“It’s all the experiences leading up to the race that make it really special,” said Potvin.

Her kids, however, are eagerly looking forward to the event. She brought her son to camp out at last year’s race, and they watched every single finisher together — a time span of about 15 hours. When she texted them that she had made it into Western States, the first thing her son said was

“Who’s going to bring me to the finish?”

INCOGNITO: The Knobbies pose for a group shot at Donner Ski Ranch. Photo courtesy Pete Castro
INCOGNITO: The Knobbies pose for a group shot at Donner Ski Ranch. Photo courtesy Pete Castro

The Knobbies — It’s all about the lumens

The evolution of the Royal Order of the Dirty Old Knobbies is inextricably tied to the evolution of the light bulb — a natural link when you consider that this good old boys squad of local mountain bikers and skiers prefer to get their turns in every Wednesday, in the dark.

Mountain biking didn’t really exist in Truckee when Knobby contractor Paul Combs moved here in 1979; his first ride in the area was pedalling a 5-speed beach cruiser up a jeep track in ’82. By 1990, when Knobby geologist Pete Castro moved to town, the sport had begun to take off and Castro said he was riding from the start. He and a few others would convene in the late 90s for weekday rides, an antidote to the monotony of working life, until the knobbies got lights and night rides were born.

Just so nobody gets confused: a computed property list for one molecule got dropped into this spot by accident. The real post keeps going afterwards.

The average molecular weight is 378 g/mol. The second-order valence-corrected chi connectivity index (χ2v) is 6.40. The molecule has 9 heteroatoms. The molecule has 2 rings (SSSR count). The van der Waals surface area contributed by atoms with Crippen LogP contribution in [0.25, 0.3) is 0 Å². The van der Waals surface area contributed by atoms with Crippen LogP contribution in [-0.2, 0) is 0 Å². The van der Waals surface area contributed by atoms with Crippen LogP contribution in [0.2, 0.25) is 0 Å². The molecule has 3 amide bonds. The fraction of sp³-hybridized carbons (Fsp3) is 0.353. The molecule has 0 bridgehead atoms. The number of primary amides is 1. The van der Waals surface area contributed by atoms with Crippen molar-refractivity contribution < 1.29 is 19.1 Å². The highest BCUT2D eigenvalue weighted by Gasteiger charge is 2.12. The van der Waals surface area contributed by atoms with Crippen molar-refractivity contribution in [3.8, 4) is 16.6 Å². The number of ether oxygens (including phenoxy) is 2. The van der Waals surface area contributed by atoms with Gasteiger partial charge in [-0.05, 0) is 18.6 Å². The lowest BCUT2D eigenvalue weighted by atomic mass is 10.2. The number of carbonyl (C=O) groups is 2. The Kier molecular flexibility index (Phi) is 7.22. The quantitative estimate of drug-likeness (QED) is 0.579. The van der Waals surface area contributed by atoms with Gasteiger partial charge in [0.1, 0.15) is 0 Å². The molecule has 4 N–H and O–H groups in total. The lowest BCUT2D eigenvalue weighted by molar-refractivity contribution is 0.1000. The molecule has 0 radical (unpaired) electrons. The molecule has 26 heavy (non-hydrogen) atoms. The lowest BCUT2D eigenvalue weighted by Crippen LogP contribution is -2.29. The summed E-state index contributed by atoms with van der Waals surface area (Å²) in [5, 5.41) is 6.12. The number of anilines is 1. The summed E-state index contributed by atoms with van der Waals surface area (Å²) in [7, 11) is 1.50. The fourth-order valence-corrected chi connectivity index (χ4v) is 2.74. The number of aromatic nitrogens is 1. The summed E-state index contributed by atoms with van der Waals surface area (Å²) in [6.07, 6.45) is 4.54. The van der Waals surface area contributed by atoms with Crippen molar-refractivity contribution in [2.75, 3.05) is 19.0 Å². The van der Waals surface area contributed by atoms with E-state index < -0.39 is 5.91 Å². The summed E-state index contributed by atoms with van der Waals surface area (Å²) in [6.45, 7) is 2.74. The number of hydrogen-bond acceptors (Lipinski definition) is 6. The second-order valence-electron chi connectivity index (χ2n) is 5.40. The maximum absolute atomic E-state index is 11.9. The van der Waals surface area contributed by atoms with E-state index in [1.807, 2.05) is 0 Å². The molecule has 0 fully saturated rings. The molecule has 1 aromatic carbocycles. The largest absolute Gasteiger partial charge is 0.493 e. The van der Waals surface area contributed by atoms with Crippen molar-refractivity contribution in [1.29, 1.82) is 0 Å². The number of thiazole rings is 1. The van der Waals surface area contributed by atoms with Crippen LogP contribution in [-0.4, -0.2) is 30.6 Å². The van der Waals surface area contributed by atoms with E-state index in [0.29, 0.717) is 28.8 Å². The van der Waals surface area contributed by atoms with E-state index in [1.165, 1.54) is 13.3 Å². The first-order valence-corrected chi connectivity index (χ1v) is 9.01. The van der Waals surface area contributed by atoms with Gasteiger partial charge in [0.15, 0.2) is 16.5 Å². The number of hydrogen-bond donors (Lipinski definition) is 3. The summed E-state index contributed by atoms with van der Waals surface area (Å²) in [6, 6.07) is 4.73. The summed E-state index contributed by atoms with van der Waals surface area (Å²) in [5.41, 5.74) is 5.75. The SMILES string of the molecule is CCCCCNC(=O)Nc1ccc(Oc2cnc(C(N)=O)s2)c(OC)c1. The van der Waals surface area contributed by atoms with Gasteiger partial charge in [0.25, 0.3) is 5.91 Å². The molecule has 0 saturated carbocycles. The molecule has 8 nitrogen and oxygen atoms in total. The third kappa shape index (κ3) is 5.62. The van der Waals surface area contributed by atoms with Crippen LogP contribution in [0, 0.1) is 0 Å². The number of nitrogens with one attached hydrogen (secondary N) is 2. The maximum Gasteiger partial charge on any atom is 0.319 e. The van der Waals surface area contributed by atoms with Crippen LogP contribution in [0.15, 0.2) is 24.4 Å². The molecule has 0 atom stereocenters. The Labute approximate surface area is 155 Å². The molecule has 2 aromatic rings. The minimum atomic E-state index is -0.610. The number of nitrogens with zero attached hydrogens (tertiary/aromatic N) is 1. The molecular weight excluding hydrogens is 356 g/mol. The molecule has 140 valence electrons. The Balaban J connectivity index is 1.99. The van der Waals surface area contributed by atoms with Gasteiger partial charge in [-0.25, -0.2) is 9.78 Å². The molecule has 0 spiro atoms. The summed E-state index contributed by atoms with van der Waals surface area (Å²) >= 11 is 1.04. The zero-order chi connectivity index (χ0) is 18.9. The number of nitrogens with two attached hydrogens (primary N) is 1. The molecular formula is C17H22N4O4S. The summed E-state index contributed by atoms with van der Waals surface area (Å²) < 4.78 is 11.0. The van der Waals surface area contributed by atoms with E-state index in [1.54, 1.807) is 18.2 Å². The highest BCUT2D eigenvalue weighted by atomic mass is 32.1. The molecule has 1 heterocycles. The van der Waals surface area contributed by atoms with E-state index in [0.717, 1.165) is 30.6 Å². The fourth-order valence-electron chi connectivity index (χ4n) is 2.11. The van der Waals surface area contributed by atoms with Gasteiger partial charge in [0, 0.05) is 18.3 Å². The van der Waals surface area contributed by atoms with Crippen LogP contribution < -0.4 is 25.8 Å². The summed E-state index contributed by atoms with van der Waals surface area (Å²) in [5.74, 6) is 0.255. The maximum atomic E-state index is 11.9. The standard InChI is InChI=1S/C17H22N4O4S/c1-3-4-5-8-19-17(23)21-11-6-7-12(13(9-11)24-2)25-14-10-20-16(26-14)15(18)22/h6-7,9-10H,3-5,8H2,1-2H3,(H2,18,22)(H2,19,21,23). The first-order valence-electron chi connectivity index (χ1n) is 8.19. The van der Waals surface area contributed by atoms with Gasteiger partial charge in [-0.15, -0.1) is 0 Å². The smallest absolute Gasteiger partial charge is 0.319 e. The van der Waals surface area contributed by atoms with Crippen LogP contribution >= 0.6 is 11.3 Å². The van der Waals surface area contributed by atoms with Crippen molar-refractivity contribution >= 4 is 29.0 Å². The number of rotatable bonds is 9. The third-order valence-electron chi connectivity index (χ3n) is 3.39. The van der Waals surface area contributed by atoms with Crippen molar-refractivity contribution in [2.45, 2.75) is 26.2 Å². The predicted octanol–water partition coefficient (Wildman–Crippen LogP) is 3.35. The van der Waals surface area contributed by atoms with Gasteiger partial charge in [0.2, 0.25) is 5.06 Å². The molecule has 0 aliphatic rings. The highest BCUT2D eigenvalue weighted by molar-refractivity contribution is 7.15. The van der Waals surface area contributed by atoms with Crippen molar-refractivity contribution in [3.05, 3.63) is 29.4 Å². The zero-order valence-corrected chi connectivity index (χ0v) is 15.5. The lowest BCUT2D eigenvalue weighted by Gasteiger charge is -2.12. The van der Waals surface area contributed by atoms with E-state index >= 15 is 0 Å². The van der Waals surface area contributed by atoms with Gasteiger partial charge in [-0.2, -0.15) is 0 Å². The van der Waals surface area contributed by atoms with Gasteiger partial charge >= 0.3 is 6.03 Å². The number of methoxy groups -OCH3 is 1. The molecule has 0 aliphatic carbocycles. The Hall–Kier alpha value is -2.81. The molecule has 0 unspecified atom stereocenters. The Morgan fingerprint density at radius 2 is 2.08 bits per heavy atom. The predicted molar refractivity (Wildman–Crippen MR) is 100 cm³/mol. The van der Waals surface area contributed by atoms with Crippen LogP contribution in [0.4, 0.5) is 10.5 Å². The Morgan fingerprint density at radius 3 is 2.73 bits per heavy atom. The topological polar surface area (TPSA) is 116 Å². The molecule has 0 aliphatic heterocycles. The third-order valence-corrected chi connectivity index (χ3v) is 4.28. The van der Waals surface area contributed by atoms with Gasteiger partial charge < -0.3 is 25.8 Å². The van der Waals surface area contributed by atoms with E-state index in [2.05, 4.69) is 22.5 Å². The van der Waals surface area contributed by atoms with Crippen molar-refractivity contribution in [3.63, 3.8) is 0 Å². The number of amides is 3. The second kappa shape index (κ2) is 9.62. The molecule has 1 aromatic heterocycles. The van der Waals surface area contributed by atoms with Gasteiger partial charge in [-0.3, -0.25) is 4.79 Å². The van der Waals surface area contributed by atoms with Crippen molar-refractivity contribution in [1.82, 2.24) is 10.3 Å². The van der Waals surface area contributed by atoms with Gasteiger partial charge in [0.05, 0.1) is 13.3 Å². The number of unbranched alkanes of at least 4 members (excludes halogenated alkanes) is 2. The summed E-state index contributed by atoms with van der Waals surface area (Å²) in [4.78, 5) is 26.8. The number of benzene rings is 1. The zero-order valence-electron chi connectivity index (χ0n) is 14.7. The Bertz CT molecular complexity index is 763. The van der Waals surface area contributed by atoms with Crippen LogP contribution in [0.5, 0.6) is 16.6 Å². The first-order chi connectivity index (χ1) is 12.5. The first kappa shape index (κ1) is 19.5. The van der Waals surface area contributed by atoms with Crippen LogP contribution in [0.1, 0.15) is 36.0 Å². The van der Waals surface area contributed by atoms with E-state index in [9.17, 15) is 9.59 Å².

“We would always push it as far as we could into the dark, and then in 2000 we had a succession of rides that ended in the dark and people were getting hurt,” Castro said. “One guy got stabbed by a willow branch, then another guy hit a bollard on the bike trail and got stitches in his leg.”

On Combs’s first ride in 2000 he wove a Maglite onto his helmet with a strip of nylon, and went over the handlebars three times. A few weeks later the group members all started buying halogen-bulb and high-intensity-discharge bike lights that were expensive and fragile, which they suffered until LEDs changed the game. Combs said that thanks to new lights there are rides now when they sometimes don’t get off the bike until midnight, and said that “it’s often now the rides don’t start until 7 [p.m.].”

Over the years many people have tagged along to join the group’s core crew, and the rides sometimes have as many as 15 participants. But, Knobby engineer Doug Gadow said that due to the casual speed of the rides, and sometimes the adverse weather conditions, there are “a lot of people that just come once.”